Downloaded the wrong Wordle? You helped donate $50,000 to an Oakland tutoring center



A case of mistaken “application identity” led to a major donation benefiting a West Oakland tutoring and mentoring nonprofit.

How it happened ? Through the gaming obsession of word nerds and two software developers who lived in Oakland and had a thing for charity.

The game in question is Wordle, the five-letter guessing game that millions of people play every day. Created by former Reddit engineer Josh Wardle, the puzzle is an international sensation that has led to the creation of copycats, thousands of memes, bizarre unaffiliated clothing and, this month, a six-party buyout. figures from the New York Times. Before being hosted on the Times website, it was on another website with a slightly obscure URL.

The word-of-mouth nature of the game’s popularity, however, has led to millions of confused people seeking it out in smartphone app stores. There they found a different game called Wordle!, which was first released in 2016 and is similar in gameplay to Wardle’s Wordle game, but with in-game ads and boosters. Definitely the second Wordle! has been downloaded millions of times, culminating this week as Apple’s App Store’s Best Word Game.

Made by a high schooler named Steven Cravotta, Wordle! was downloaded around 100,000 times in four months in 2016 before plummeting in the app rankings. Cravotta stopped promoting it and moved on to college at Pepperdine University where he studied marketing. He’s largely forgotten about the game, but last January Cravotta saw his app earn thousands of new downloads.

“I had no idea where [my game’s] popularity was coming. Then I did a Google search and articles about Josh’s game came up. At that point, I knew people were definitely confused,” he told The Oaklandside.

Cravotta received windfall royalties on what grew to over 10 million downloads.

Instead of continuing in a battle to claim the “Wordle” name, Cravotta and Wardle connected on Twitter and, in a charitable twist, Cravotta decided to donate a portion of his earnings to a nonprofit on which they could get along.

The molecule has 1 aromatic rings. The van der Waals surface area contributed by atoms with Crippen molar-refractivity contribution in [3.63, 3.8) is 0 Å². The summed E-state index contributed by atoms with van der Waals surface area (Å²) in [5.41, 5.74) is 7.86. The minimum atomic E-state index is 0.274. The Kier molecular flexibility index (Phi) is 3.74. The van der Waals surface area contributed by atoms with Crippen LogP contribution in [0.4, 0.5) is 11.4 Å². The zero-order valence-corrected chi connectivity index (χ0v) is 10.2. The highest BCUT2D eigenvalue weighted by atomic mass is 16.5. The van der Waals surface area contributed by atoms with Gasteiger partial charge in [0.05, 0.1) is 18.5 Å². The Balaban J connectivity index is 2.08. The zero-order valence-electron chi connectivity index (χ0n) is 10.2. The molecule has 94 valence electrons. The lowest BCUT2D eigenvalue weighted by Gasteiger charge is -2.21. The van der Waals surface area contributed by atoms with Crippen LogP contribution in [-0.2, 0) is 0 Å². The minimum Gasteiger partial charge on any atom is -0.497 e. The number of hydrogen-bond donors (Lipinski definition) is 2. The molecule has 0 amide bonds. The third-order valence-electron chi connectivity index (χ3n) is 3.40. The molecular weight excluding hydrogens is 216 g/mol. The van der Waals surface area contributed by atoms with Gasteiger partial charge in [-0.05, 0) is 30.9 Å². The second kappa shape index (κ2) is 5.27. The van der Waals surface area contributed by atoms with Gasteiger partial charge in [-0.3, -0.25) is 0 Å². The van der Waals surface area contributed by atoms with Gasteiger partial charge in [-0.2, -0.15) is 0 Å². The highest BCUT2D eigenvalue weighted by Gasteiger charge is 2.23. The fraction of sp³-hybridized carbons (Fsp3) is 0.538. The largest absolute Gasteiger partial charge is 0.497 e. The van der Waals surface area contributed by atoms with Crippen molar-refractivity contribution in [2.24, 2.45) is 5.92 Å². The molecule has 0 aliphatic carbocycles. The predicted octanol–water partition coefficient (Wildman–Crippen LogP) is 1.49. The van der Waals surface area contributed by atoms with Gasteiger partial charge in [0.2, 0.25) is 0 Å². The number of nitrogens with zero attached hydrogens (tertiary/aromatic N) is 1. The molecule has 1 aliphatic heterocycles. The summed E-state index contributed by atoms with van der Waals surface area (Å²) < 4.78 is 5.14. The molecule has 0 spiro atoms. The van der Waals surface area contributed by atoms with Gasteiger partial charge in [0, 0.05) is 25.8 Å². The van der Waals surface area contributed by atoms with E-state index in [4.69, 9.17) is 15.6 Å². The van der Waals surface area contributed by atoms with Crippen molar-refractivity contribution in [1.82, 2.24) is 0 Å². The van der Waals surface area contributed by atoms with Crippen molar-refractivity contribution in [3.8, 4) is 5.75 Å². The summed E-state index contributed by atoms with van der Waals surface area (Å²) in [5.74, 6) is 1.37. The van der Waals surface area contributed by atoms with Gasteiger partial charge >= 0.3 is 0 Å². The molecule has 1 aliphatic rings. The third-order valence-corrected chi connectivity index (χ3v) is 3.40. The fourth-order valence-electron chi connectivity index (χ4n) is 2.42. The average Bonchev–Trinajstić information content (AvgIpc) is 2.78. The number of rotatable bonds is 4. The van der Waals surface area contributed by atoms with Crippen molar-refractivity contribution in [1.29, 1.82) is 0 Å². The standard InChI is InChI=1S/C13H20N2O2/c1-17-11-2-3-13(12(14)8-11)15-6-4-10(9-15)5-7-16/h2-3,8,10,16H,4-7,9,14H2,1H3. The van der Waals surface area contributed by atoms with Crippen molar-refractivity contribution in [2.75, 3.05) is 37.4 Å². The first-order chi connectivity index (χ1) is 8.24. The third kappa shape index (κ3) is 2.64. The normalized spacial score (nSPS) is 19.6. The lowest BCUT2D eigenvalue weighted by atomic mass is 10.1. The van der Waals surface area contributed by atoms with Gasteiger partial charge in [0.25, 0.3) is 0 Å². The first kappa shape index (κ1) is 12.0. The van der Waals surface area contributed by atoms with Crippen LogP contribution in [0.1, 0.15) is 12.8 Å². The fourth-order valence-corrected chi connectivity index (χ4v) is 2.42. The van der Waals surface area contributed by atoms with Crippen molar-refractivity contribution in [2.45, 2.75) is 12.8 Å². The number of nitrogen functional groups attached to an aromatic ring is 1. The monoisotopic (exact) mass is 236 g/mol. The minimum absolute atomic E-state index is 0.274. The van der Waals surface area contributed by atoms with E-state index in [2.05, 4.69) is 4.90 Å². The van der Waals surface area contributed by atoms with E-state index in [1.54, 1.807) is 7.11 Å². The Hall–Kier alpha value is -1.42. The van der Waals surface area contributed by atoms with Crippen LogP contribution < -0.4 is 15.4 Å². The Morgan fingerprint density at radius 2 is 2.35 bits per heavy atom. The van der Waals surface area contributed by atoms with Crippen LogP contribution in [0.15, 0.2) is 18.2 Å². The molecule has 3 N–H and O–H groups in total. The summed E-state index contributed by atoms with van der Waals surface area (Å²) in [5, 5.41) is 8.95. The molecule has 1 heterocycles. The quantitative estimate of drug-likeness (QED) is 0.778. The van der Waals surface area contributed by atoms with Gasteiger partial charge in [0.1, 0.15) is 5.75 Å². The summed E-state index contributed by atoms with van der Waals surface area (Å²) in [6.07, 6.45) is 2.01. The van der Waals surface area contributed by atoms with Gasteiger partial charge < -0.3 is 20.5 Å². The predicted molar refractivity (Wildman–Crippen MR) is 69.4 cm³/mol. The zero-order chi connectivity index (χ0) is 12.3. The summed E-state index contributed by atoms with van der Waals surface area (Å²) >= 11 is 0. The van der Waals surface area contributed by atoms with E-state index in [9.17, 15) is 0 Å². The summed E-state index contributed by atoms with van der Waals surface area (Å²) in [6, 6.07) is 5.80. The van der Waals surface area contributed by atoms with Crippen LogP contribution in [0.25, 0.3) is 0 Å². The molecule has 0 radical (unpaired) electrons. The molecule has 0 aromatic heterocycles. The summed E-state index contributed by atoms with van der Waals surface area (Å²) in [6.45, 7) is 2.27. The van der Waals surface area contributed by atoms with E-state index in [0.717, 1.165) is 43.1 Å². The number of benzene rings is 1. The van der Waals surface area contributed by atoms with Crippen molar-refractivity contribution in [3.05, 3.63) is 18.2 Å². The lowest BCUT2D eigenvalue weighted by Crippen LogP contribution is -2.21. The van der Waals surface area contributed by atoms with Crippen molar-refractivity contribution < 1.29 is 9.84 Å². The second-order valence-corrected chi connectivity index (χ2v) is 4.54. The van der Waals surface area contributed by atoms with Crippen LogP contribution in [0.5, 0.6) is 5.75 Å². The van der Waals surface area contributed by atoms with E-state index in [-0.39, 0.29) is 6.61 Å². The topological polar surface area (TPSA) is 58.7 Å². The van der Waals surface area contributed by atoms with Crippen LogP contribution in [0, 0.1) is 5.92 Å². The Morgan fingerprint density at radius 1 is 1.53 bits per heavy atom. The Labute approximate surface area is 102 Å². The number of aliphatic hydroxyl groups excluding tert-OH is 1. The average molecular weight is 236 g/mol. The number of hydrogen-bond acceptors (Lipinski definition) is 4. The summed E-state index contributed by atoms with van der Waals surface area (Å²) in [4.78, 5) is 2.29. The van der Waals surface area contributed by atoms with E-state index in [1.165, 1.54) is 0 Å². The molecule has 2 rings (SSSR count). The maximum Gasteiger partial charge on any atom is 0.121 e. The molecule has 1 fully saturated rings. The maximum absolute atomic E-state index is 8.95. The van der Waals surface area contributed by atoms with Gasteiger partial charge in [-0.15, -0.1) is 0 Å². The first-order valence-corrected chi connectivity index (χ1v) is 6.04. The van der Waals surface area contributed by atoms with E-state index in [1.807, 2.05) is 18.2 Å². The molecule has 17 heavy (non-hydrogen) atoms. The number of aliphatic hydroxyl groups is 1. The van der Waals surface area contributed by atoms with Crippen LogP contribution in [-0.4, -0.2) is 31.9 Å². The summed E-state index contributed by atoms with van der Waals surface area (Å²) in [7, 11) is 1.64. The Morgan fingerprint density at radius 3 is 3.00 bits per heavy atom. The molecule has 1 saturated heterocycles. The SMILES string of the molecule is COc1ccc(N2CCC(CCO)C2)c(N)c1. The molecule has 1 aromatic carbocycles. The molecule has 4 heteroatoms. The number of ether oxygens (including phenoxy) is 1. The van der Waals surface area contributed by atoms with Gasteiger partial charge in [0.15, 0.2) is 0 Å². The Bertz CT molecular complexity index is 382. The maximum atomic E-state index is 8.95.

“I said to Josh ‘Your app improves mine in the rankings and gives me a ton of downloads. Let’s do something cool here and donate the money to a non-profit organization focused on literacy because our two games are puns and that fits the theme,” Cravotta said.

They agreed on Boost! West Oakland, a popular after-school program that Wardle’s partner Palak Shah used to volunteer as a tutor. Both Wardle and Shah lived in Oakland in the late 2010s before moving to Brooklyn, and Shah, according to his LinkedIn page, worked as a strategic consultant for nonprofits in Oakland, focusing on the improved student results.

During a presentation at the West Oakland Library on Thursday, a smiling Cravotta presented Ty-Licia Hooker with a $50,000 check for the nonprofit. Hooker, a former Oakland teacher at Garfield Elementary, told The Oaklandside it’s a “transformational” amount of money that will help the nonprofit grow by bringing in a new staff member to recruit new tutors. The money will also be used to buy school supplies, including canvases and pencils, as well as food for the students, who usually stay at the center until 7:30 p.m.

Build something fun that stimulates the mind

Cravotta said the last month of his life had been crazy and he was happy to donate some of the money he earned to a program that helps children through tutoring in literacy and science .

“We thought the organization was small enough that the money had a real impact,” said Cravotta, who flew to Oakland from Southern California to deliver the check. In an Instagram post, he called it one of the best days of his life.

The two games side by side. On the left, Josh Wardle’s game, recently acquired by The New York Times. On the right is Cravotta’s game, which currently tops the Apple App Store word game chart.

Originally from Atlanta, Georgia, Cravotta created his version of Wordle to practice coding after learning through YouTube videos.

“I saw The social network movie about how Mark Zuckerberg built Facebook, and I was like, ‘Okay, that’s the coolest thing ever.’ I want to learn how to code and build websites and build apps and stuff,” he said.

Since graduating in 2020, Cravotta has worked in affiliate marketing and in his spare time created another app, this one to help people quit vaping called Puff Count. He became addicted to vaping in college and found it was taking over his life in a negative way.